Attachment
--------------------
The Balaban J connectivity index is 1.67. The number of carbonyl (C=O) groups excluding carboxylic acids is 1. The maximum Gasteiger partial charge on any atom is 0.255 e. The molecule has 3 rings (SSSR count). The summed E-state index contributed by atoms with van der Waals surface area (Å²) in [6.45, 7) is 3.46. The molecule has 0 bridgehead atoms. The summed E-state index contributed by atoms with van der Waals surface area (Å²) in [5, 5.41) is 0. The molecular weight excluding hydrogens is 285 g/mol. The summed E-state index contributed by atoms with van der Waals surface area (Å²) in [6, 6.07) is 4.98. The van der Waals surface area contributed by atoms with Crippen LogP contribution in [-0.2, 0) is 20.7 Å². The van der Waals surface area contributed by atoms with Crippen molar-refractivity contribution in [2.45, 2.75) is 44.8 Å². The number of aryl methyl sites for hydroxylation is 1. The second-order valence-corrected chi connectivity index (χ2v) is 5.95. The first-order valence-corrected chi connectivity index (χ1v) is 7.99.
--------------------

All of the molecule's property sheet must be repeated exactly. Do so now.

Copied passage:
The Balaban J connectivity index is 1.67. The number of carbonyl (C=O) groups excluding carboxylic acids is 1. The maximum Gasteiger partial charge on any atom is 0.255 e. The molecule has 3 rings (SSSR count). The summed E-state index contributed by atoms with van der Waals surface area (Å²) in [6.45, 7) is 3.46. The molecule has 0 bridgehead atoms. The summed E-state index contributed by atoms with van der Waals surface area (Å²) in [5, 5.41) is 0. The molecular weight excluding hydrogens is 285 g/mol. The summed E-state index contributed by atoms with van der Waals surface area (Å²) in [6, 6.07) is 4.98. The van der Waals surface area contributed by atoms with Crippen LogP contribution in [-0.2, 0) is 20.7 Å². The van der Waals surface area contributed by atoms with Crippen molar-refractivity contribution in [2.45, 2.75) is 44.8 Å². The number of aryl methyl sites for hydroxylation is 1. The second-order valence-corrected chi connectivity index (χ2v) is 5.95. The first-order valence-corrected chi connectivity index (χ1v) is 7.99.